On the International Space Station (ISS) the CubeSats and their deployers must at some point pass through the limited volume of the craft's airlock. With this restriction, and based on the dimensions of the ISS' airlock, which is known in the art, at most only six 1U CubeSats may be deployed with current deployer systems in any single airlock cycle on either the ISS itself, or on other space vehicles having similarly configured airlocks. The teachings included in the present disclosure allow for a total of eight satellite deployers loaded with six CubeSats each to pass through an airlock with similar dimensions that of the ISS in a single cycle. This results in the potential for 48 CubeSats deployments in a single airlock cycle.
A limitation of current satellite deployer technology arises as a result of the design of a deployer's openings and the associated large door travel path, or envelope. The satellite deployer's door system may rotate 180 degrees or more about a hinge when transitioning from a closed to an open configuration. A door travel path having a rotation greater than 90 degrees may impede an adjacent door system's ability to open fully and/or may compromise the open end of adjacent satellite deployers by blocking a portion of said open end. This may result in the inability to effectively use multiple satellite deployers when arranged in close proximity to one another, preventing optimal packing of the satellite deployers within the limited interior volume of space vehicles and their airlocks.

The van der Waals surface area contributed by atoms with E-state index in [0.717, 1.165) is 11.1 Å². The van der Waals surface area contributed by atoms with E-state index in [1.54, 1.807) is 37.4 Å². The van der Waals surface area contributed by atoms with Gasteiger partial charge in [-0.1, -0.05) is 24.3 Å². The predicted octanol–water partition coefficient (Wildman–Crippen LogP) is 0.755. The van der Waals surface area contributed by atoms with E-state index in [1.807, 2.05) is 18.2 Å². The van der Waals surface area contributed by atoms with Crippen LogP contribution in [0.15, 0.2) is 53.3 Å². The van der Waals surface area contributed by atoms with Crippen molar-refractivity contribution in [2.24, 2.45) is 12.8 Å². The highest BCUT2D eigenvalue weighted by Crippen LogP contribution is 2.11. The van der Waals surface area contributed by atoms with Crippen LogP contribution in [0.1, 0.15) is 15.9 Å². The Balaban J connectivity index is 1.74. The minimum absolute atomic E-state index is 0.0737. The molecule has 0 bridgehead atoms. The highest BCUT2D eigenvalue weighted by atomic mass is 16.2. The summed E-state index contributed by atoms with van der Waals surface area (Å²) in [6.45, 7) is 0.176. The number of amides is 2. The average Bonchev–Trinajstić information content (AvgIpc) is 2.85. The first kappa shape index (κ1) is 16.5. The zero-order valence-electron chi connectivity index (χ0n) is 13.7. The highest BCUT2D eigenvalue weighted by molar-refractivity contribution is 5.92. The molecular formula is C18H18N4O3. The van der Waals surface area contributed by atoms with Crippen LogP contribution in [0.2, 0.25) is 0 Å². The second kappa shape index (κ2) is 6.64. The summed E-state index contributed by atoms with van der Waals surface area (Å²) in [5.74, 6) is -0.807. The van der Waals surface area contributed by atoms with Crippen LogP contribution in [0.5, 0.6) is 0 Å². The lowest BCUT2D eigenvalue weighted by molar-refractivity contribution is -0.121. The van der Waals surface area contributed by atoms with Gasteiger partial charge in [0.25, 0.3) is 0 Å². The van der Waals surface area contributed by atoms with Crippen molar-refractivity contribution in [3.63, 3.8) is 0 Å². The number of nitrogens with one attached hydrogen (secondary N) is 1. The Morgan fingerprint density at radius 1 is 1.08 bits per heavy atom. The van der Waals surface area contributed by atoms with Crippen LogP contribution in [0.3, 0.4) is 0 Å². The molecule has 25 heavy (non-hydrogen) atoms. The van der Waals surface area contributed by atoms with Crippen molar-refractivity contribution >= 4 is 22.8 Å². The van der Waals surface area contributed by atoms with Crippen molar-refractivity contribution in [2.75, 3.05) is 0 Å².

Another limitation of current satellite deployers is the lack of redundant lock-disengagement circuits. Due to the risks inherent in space activities, redundant systems are recommended in case of a malfunction, that would otherwise compromise operations.
BRIEF SUMMARY OF THE INVENTION
The purpose of this summary is to present integral concepts in a simplified form as a prelude to the more detailed disclosure that is presented herein.
The present disclosure provides a system and method for addressing the limitations of the existing technology and practices associated with deployment of CubeSat satellites.
One embodiment of the present disclosure provides a door mechanism associated with a housing compartment. This exemplary door mechanism allows for free rotation of a door from a closed position to an open and perpendicular (90° degree) position for enabling unencumbered ejection and disbursement of any housed satellites.
A further embodiment of the present disclosure provides for a door locking mechanism for restraining the door in a closed position.
A further embodiment of the present disclosure comprises a locking mechanism for releasibly retaining said door in said closed position.